River carpsucker Carpiodes carpio 2JN024862, 865 6 5 4
Sauger Sander canadensis 4 EU524368-071 4 35
macrolepidotum 2JN027298; KF930145 6 6 4
platorynchus 2JN028406, 07 7 6 6
Slimy sculpin Cottus cognatus 3JN025088, 097, 099 5 5 5
Sockeye salmon Oncorhynchus nerka 4 EU524223, 225; FJ999233; HQ712703 5 6 4
Stonecat Noturus avus 2JN027790, 97 6 3 3
stickleback Gasterosteus aculeatus 3EU254634; HQ712384; KR862768 5 6 4
Walleye Sander vitreus 4 EU524374-377 5 35
Western brook
lamprey Lampetra richardsoni 1 JN026960 8 8 5
Western silvery
minnow Hybognathus argyritis 2EU524071, 074 5 6 5
White sucker Catostomus commersonii 2HQ579108; KF929688 5 7 4
Yellow perch Perca avescens 3JX516993; JX517139, 165 5 5 6
aThese seven samples are listed in Tringali et al. (2015) Figure 3 as “Lineage B”
bSamples in Genbank listed as Micropterus cf. punctulatus belong to a proposed species, the Choctaw bass (Tringali et al. 2015).
154 Franklin et al.
TABLE 2. List of species used for in vitro screening of the primers and probe in this study. Origin refers to the waterbody for
smallmouth bass; for all other samples, origin is listed by state.
Species nOrigin
Smallmouth bass Micropterus dolomieu 2Cheesman Reservoir, CO
4 Clark Fork River, MT
3Missouri River, MT
4 River Rock Pond, MT
3Seeley Lake, MT
3MF John Day River, OR
13 NF John Day River, OR
2James River, VA
2Rocksh River, VA
2Upper Tye River, VA
Apache trout Oncorhynchus apache 1 NM
Atlantic salmon Salmo salar 1 F*
Bonneville cutthroat trout Oncorhynchus clarkii utah 1 UT
Brook trout Salvelinus fontinalis 1VA
Brown trout Salmo trutta 1 OR
Bull trout Salvelinus conuentus 1 OR
Chinook salmon Oncorhynchus tshawytscha 1 ID
Chum salmon Oncorhynchus keta 1 OR
Coastal cutthroat trout Oncorhynchus clarkii clarkii 2OR
Coho salmon Oncorhynchus kisutch 1 OR
Cutthroat trout Oncorhynchus clarkii 1WA
Dolly Varden trout Salvelinus malma 1AK
Gila trout Oncorhynchus gilae 1 NM
Lake trout Salvelinus namaycush 1 MT
Lake whitesh Coregonus clupeaformis 1 MT
Lamprey Lampetra sp. 1 OR
Largemouth bass Micropterus salmoides 3MT
Mountain whitesh Prosopium williamsoni 1 MT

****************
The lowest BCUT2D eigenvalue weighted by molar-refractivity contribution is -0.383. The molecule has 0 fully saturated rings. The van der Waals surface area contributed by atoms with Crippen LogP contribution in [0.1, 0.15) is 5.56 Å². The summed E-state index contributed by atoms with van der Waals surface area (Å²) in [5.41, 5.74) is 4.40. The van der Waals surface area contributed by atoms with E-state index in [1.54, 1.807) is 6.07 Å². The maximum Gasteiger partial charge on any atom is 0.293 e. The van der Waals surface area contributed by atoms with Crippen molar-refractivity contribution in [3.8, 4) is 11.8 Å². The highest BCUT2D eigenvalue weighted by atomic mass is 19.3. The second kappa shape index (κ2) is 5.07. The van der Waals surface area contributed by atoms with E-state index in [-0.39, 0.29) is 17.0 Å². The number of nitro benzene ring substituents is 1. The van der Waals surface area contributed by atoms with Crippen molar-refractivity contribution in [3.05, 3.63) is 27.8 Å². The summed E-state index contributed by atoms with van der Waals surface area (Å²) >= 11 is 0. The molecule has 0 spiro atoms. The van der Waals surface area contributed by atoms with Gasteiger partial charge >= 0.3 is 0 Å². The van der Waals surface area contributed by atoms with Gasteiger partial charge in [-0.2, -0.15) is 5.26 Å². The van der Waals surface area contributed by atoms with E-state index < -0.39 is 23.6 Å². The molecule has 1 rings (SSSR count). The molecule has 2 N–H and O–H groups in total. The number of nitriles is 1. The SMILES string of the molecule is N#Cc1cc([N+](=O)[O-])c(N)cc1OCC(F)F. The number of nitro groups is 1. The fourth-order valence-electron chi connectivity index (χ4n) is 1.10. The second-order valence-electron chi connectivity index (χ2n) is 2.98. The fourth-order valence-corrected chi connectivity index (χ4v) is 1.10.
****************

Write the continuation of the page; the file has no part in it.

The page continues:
Muskellunge Esox maquinongy 1 MN
Northern pike Esox lucius 1AK
Pacic lamprey Entosphenus tridentatus 1WA
Pink salmon Oncorhynchus gorbuscha 1 OR
Pit-Klamath brook lamprey Entosphenus lethophagus 1 OR
Rainbow trout Oncorhynchus mykiss 3ID, MT, OR
Sauger Sander canadensis 1 WY
Sockeye salmon Oncorhynchus nerka 2MT, OR
Walleye Sander vitreus 1WA
Westslope cutthroat trout Oncorhynchus clarkii lewisi 1 MT
Yellow perch Perca avescens 1WA
Yellowstone cutthroat trout Oncorhynchus clarkii bouvieri 1 WY
*F refers to a sample of farmed origin; location data not available for this sample.
Northwest Science Notes: Smallmouth Bass Environmental DNA Assay
other species (Wilcox et al. 2016) and has shown
promise as an assessment of species abundance in
lakes (Lacoursiere-Roussel et al. 2016) and large
streams and rivers (Doi et al. 2017). It is important
to note that publicly available sequence data for
spotted bass shows this species is nearly identical
to smallmouth bass across the COI gene (Tringali
et al. 2015), and identical in the primer and probe
regions (Table 1). Therefore, the assay will lack
specicity where these species co-occur, but can
also be used to reliably detect spotted bass where
smallmouth bass can condently be assumed to be
absent. Publicly available data for Guadalupe bass
displayed a range of haplotypes at the COI gene,
some of which are nearly identical to smallmouth
bass, and others that are highly (8.99–9.31%)
divergent (Tringali et al. 2015; Table 1). Thus,